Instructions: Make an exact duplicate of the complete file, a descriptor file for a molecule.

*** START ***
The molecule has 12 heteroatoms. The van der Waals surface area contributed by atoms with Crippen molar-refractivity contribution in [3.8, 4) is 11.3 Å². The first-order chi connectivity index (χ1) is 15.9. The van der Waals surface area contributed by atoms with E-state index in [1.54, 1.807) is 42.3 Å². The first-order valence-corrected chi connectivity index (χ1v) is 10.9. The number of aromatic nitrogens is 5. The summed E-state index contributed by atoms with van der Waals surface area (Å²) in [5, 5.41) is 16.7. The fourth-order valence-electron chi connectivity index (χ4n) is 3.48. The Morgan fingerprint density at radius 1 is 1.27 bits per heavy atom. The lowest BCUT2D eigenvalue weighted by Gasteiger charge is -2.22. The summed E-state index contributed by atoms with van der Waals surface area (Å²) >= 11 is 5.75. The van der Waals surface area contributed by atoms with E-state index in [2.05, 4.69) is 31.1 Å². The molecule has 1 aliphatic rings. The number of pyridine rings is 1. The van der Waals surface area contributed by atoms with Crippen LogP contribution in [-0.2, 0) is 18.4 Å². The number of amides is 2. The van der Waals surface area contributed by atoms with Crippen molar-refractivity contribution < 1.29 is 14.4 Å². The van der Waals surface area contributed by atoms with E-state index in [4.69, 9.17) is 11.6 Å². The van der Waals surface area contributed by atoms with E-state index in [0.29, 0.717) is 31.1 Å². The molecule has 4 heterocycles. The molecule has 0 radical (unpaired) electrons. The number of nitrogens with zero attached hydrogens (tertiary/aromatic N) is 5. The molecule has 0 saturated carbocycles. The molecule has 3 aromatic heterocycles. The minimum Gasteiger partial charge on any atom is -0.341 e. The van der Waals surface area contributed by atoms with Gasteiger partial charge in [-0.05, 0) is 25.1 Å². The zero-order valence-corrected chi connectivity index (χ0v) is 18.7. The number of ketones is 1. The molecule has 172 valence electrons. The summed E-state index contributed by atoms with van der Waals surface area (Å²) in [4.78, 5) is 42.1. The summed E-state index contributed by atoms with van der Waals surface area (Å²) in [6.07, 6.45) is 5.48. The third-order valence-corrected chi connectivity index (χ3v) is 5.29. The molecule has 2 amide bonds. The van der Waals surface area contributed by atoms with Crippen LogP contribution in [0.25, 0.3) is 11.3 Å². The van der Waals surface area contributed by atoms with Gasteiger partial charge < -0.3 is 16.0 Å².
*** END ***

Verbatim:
The molecule has 12 heteroatoms. The van der Waals surface area contributed by atoms with Crippen molar-refractivity contribution in [3.8, 4) is 11.3 Å². The first-order chi connectivity index (χ1) is 15.9. The van der Waals surface area contributed by atoms with E-state index in [1.54, 1.807) is 42.3 Å². The first-order valence-corrected chi connectivity index (χ1v) is 10.9. The number of aromatic nitrogens is 5. The summed E-state index contributed by atoms with van der Waals surface area (Å²) in [5, 5.41) is 16.7. The fourth-order valence-electron chi connectivity index (χ4n) is 3.48. The Morgan fingerprint density at radius 1 is 1.27 bits per heavy atom. The lowest BCUT2D eigenvalue weighted by Gasteiger charge is -2.22. The summed E-state index contributed by atoms with van der Waals surface area (Å²) >= 11 is 5.75. The van der Waals surface area contributed by atoms with E-state index in [2.05, 4.69) is 31.1 Å². The molecule has 1 aliphatic rings. The number of pyridine rings is 1. The van der Waals surface area contributed by atoms with Crippen LogP contribution in [-0.2, 0) is 18.4 Å². The number of amides is 2. The van der Waals surface area contributed by atoms with Crippen molar-refractivity contribution < 1.29 is 14.4 Å². The van der Waals surface area contributed by atoms with E-state index in [4.69, 9.17) is 11.6 Å². The van der Waals surface area contributed by atoms with E-state index in [0.29, 0.717) is 31.1 Å². The molecule has 4 heterocycles. The molecule has 0 radical (unpaired) electrons. The number of nitrogens with zero attached hydrogens (tertiary/aromatic N) is 5. The molecule has 0 saturated carbocycles. The molecule has 3 aromatic heterocycles. The minimum Gasteiger partial charge on any atom is -0.341 e. The van der Waals surface area contributed by atoms with Gasteiger partial charge in [-0.05, 0) is 25.1 Å². The zero-order valence-corrected chi connectivity index (χ0v) is 18.7. The number of ketones is 1. The molecule has 172 valence electrons. The summed E-state index contributed by atoms with van der Waals surface area (Å²) in [4.78, 5) is 42.1. The summed E-state index contributed by atoms with van der Waals surface area (Å²) in [6.07, 6.45) is 5.48. The third-order valence-corrected chi connectivity index (χ3v) is 5.29. The molecule has 2 amide bonds. The van der Waals surface area contributed by atoms with Crippen LogP contribution in [0.25, 0.3) is 11.3 Å². The van der Waals surface area contributed by atoms with Gasteiger partial charge < -0.3 is 16.0 Å².